Welcome to another installment of iontuition’s Q&A series with personal finance bloggers. Today we have Your Millennial Money’s Shannah Compton sharing her strategic personal finance advice with us today.
Shannah Compton Game is one of the only 74,000 Certified Financial Planner Professionals in the US, which means she’s had to become a ninja in all things financial. Her love is teaching 20 and 30-year-olds about personal finance and the tips and tricks that she’s picked up along the way to help others overcome debt, master their budget, save some cash and empower themselves to achieve whatever financial goals they want to achieve. Shannah is also the host of a popular iTunes podcast show, Millennial Money, where her goal is to make learning about money fun and painless. When she’s not babbling on about money, she also loves to cook and make a mean risotto to rival any restaurant version.
What’s the best piece of financial advice you ever received?
The best piece of financial advice I’ve ever received was to not let money be a limiting factor in chasing after your dreams. I started my first business, a non-profit called Hometown Cinema, when I was 19 in college at Indiana University, and I didn’t know a thing about managing a budget or putting on large scale events. Every year I had to be creative with how we were going to come up with the money we needed to cover our expenses and then be very resourceful with the money we did raise. I never let money be a factor in pushing forward and creating the vision I had in my head. It was a really important lesson to learn at that young age and has been the driving force behind me continuing in various entrepreneurial ventures – even when the cash flow was slim.
If you could go back in time and give your 18-year-old self a piece of financial advice, what would it be?
If I could go back in time and talk to my 18-year-old self, I would have told myself to save as much money as I possibly could, and walk away from any “luxuries.” I think what you don’t understand at 18 is that if you work really hard when you’re young and save a ton of money (meaning you forgo buying the luxury car, buying a house before you can really afford it, etc.) you can be so far ahead of the game in 10-15 years. Think of a snowball. It starts out really small, but the more it rolls down the hill the bigger it gets. That’s the same way saving money works, and when you start when you’re really young, that snowball gets really big really fast. I was once asked why saving money is important. While money is not everything, it does give you options in life. If you want to stop working, move abroad, take a year off or start a business, having a big savings piggybank is very helpful.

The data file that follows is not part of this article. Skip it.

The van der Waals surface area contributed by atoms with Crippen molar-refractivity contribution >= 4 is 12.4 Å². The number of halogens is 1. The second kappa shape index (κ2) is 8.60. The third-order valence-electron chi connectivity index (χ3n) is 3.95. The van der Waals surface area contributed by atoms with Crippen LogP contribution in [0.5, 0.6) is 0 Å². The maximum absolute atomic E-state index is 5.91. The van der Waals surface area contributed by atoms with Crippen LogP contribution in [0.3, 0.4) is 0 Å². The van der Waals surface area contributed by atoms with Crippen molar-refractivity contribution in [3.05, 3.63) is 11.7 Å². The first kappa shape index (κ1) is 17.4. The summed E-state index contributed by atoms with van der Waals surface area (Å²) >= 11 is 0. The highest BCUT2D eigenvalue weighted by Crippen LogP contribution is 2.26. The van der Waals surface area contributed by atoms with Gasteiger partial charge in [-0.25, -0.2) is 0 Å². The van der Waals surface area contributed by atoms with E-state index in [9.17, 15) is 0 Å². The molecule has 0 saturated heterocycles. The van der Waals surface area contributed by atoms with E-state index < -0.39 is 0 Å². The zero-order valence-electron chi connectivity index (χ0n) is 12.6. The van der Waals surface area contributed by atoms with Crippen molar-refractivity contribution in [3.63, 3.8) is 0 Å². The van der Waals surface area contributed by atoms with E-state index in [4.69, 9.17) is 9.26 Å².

What’s your advice for those who already have student loans?
I was really lucky to not have student loan debt for my undergraduate degree, however I had to take out loans to fund my MBA. If I had a choice, I would have chosen the other way around because a master’s degree was not cheap. If I had to do it all over again, I probably would’ve chosen a less expensive school for my graduate degree than I did. The one I chose was beautiful and had a stellar reputation, but honestly, I can’t say that I’ve made any more connections from that degree than I would’ve had from a less expensive college. You don’t realize this when you’re young, but honestly, no one really cares where you went to school anymore (unless maybe the elite Ivy League schools). All they really care about is that you have a degree and whether you can perform or not once you hit the job market.
Any other financial tips for our readers?
There is so much advice to offer for those that have student loans, I almost don’t know where to begin. First thing, you’ve got to know what loan options are available to you. The best way to do so is to contact your student loan servicer and make sure you are on the best plan for you.
(Tip from iontuition: If you have an iontuition account, you can use the repayment calculator to determine what plan you are eligible for before talking to a servicer.)
Next comes your interest rate. I’m a big fan of fixed rate loans because you always know how much you will have to budget for that expense. While variable rate loans start out lower than fixed, if the interest rates rise (which they are likely to do), your payment will also rise. It’s an easy way for your budget to breakdown. Before you start putting extra money towards your student loans, make sure you have a healthy emergency fund saved of three to six months’ worth of expenses, and that your credit card debt is in check. Once you shore up those two items, drive any extra funds above your current savings into your student loans. You’d be surprised at the power of even one extra payment a year. With that alone, you can save a significant amount in interest fees over the course of your loan. Lastly, I know it’s really attractive to consolidate your loans and spread out your payment over 30 years. The downside of doing so is that you will pay so much more in interest fees that it will blow your mind. The point is, before you make any decision about your student loans, really think about all your options and how this fits in with your budget now and your budget in the future.